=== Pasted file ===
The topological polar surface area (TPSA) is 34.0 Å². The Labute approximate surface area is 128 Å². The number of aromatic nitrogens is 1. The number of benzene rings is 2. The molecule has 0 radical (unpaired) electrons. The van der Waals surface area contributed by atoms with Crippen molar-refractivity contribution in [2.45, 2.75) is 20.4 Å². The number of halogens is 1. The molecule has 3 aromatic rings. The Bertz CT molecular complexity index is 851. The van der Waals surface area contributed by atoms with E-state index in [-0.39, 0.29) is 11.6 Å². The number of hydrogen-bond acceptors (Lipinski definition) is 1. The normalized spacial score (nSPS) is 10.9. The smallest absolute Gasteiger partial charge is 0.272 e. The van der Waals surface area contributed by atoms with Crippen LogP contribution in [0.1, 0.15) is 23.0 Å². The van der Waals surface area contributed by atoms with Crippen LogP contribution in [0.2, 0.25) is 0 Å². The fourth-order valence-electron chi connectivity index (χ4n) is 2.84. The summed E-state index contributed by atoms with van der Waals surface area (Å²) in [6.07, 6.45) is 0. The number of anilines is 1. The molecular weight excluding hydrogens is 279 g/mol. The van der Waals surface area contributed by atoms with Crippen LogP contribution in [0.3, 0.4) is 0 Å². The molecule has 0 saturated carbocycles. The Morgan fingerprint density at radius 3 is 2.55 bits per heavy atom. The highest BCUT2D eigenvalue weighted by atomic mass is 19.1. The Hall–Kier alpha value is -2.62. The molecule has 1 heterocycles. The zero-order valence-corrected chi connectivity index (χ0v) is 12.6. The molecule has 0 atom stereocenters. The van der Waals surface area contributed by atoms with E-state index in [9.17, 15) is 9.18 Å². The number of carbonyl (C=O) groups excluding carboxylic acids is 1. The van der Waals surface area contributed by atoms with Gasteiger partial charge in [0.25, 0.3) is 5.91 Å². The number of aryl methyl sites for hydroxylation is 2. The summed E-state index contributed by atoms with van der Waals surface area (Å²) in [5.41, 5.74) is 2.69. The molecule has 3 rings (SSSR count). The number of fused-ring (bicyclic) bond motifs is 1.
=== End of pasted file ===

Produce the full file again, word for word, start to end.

The topological polar surface area (TPSA) is 34.0 Å². The Labute approximate surface area is 128 Å². The number of aromatic nitrogens is 1. The number of benzene rings is 2. The molecule has 0 radical (unpaired) electrons. The van der Waals surface area contributed by atoms with Crippen molar-refractivity contribution in [2.45, 2.75) is 20.4 Å². The number of halogens is 1. The molecule has 3 aromatic rings. The Bertz CT molecular complexity index is 851. The van der Waals surface area contributed by atoms with E-state index in [-0.39, 0.29) is 11.6 Å². The number of hydrogen-bond acceptors (Lipinski definition) is 1. The normalized spacial score (nSPS) is 10.9. The smallest absolute Gasteiger partial charge is 0.272 e. The van der Waals surface area contributed by atoms with Crippen LogP contribution in [0.1, 0.15) is 23.0 Å². The van der Waals surface area contributed by atoms with Crippen LogP contribution in [0.2, 0.25) is 0 Å². The fourth-order valence-electron chi connectivity index (χ4n) is 2.84. The summed E-state index contributed by atoms with van der Waals surface area (Å²) in [6.07, 6.45) is 0. The number of anilines is 1. The molecular weight excluding hydrogens is 279 g/mol. The van der Waals surface area contributed by atoms with Crippen LogP contribution in [0.3, 0.4) is 0 Å². The molecule has 0 saturated carbocycles. The Morgan fingerprint density at radius 3 is 2.55 bits per heavy atom. The highest BCUT2D eigenvalue weighted by atomic mass is 19.1. The Hall–Kier alpha value is -2.62. The molecule has 1 heterocycles. The zero-order valence-corrected chi connectivity index (χ0v) is 12.6. The molecule has 0 atom stereocenters. The van der Waals surface area contributed by atoms with E-state index in [9.17, 15) is 9.18 Å². The number of carbonyl (C=O) groups excluding carboxylic acids is 1. The van der Waals surface area contributed by atoms with Gasteiger partial charge in [0.25, 0.3) is 5.91 Å². The number of aryl methyl sites for hydroxylation is 2. The summed E-state index contributed by atoms with van der Waals surface area (Å²) in [5.41, 5.74) is 2.69. The molecule has 3 rings (SSSR count). The number of fused-ring (bicyclic) bond motifs is 1.